Two recent studies have further investigated St. John’s wort as an antidepressant. One study found that the effects of St. John’s wort were similar to a placebo for people with mild or moderate depression. It is possible, however, that this study was not large enough to discriminate between the effects of these compounds. Another study looked at severe depression, using sertraline (Zoloft), St. John’s wort, and a placebo. Neither setraline nor St. John’s wort appeared to be more effective than the placebo. The effectiveness of St. John’s wort needs to be further investigated.

People considering St. John’s wort should discuss this herb with their physician. As depression can be a very serious condition, a person who is feeling depressed should consult a physician. St. John’s wort should not be used for severe depression. It is generally well tolerated, but may cause dizziness, sedation, upset stomach, confusion, and anxiety. In rare cases, this herb has produced photosensitivity, a hypersensitivity to sun exposure that affects the skin and nerves. This is more likely to occur in people with fair skin. St. John’s wort may cause mania or hypomania in people with depression or manic-depressive illness. Withdrawal side effects, such as dizziness, nausea, headaches, fatigue, insomnia, and confusion, may occur if use of St. John’s wort is abruptly discontinued.

St. John’s wort may also interact with many medications. This herb acts on the liver, and may actually decrease the blood concentration of certain prescription drugs, including oral contraceptives and blood-thinning medication. St. John’s wort may also affect drugs used for seizures, heart disease, depression, and cancer. Furthermore, several drugs used to treat MS-associated symptoms may be affected. St. John’s wort should not be taken while taking antidepressant medications.

St. John’s wort is generally taken in 300mg doses, three times per day. The standardized tablet contains 0.3% hypericin.


Valerian is considered by some to be “the Valium of the 19th century.” This herb has long been used for its calming and sedating effects. More recently, it has been claimed to be beneficial for those suffering from insomnia. The biological mechanisms underlying the effects of Valerian are not well understood. Due to its rather pungent odor, which is similar to the smell of dirty socks, Valerian products are sometimes evaluated by using a “stink rating.”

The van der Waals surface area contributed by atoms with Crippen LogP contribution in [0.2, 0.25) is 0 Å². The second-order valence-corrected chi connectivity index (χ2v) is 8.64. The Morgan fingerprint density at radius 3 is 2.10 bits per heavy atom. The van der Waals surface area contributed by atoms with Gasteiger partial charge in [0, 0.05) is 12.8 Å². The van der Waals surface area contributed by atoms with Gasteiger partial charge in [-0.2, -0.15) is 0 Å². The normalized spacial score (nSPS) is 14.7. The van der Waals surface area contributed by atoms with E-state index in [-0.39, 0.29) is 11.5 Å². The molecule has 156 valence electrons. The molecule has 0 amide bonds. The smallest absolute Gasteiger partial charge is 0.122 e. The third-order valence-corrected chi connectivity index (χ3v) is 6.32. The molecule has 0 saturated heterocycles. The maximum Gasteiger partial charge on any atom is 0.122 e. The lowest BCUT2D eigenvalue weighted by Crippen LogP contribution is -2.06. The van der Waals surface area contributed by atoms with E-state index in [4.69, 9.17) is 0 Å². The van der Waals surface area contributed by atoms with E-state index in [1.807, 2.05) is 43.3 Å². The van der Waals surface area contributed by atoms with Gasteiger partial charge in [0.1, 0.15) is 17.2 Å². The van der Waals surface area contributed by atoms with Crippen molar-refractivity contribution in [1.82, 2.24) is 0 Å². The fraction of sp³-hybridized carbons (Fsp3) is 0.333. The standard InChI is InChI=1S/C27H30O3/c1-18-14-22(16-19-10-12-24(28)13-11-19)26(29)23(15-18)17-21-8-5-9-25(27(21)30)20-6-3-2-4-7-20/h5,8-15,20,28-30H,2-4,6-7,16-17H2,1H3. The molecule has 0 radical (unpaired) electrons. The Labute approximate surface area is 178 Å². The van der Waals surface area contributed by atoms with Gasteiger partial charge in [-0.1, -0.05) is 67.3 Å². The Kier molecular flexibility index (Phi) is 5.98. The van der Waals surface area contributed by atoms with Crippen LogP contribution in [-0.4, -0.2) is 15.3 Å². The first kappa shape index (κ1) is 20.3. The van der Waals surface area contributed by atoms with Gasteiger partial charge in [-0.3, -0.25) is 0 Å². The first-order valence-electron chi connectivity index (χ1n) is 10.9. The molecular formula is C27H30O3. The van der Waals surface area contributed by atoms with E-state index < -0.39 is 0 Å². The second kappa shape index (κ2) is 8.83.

Sleep disorders, including insomnia, are often seen in association with MS. These disorders may be related to stress or anxiety, and may exacerbate MS-associated fatigue. People who are having sleep issues and those who are considering using valerian should discuss their complaints with a physician.

There have been ten clinical trials that suggest that valerian may be effective for treating insomnia; however, these studies are of mixed quality. Limited work has been done looking at valerian for treating depression, muscle stiffness, and anxiety, so it is unclear how effective this herb is in these conditions. Another herb, kava kava, has been more thoroughly researched for anxiety – see the Kava kava section on this page for more information.

Valerian is generally well tolerated, but long-term safety information is not available. It may worsen fatigue and increase the sedating effects of alcohol and some medications. It may also cause excitability, insomnia, headache, and liver toxicity.

Valerian may be consumed in various forms, and the dosing varies for each. Valerian extract, between 400 and 900mg, should be taken an hour before bed, whereas valerian tea (1tsp dried herb) or tincture (0.5 to 1tsp) are used several times daily. It may be necessary to use valerian daily for a few weeks in order to see therapeutic effects.

References and Additional Reading


Blumenthal M, ed. The Complete German Commission E Monographs: Therapeutic Guide to Herbal Medicines. Austin: American Botanical Council, 1998.

Bowling AC. Complementary and Alternative Medicine and Multiple Sclerosis. New York: Demos Medical Publishing, 2007, pp. 120-145.

Bowling AC, Stewart TS. Dietary Supplements and Multiple Sclerosis: A Health Professional’s Guide. New York: Demos Medical Publishing, 2004.

Brinker F. Herb Contraindications and Drug Interactions. Oregon: Eclectic Medical Publishers, 1998.

Fetrow CW, Avila JR. Professional’s Handbook of Complementary and Alternative

Medicines. Philadelphia: Lippincott, Williams, & Wilkins, 2004.

Fragakis AS. The Health Professional’s Guide to Popular Dietary Supplements. The

American Dietetic Association, 2003.

Jellin JM, Batz F, Hitchens K, et al. Natural Medicines Comprehensive Database. Therapeutic Research Faculty, 2006.

Newall CA, Anderson LA, Phillipson JD. Herbal Medicines: A Guide for Healthcare

Professionals. London: The Pharmaceutical Press, 1996.

Polman CH, Thompson AJ, Murray TJ, et al. Multiple Sclerosis: The Guide to Treatment and Management. New York: Demos Medical Publishing, 2006.

Schulz V, Hansel R, Tyler VE. Rational Phytotherapy: A Physicians’ Guide to Herbal

Medicine. Berlin: Springer-Verlag, 1998.

Ulbricht CE, Basch EM, eds. Natural Standard Herb and Supplement Reference: Evidence-Based Clinical Reviews. St. Louis: Elsevier-Mosby, 2005.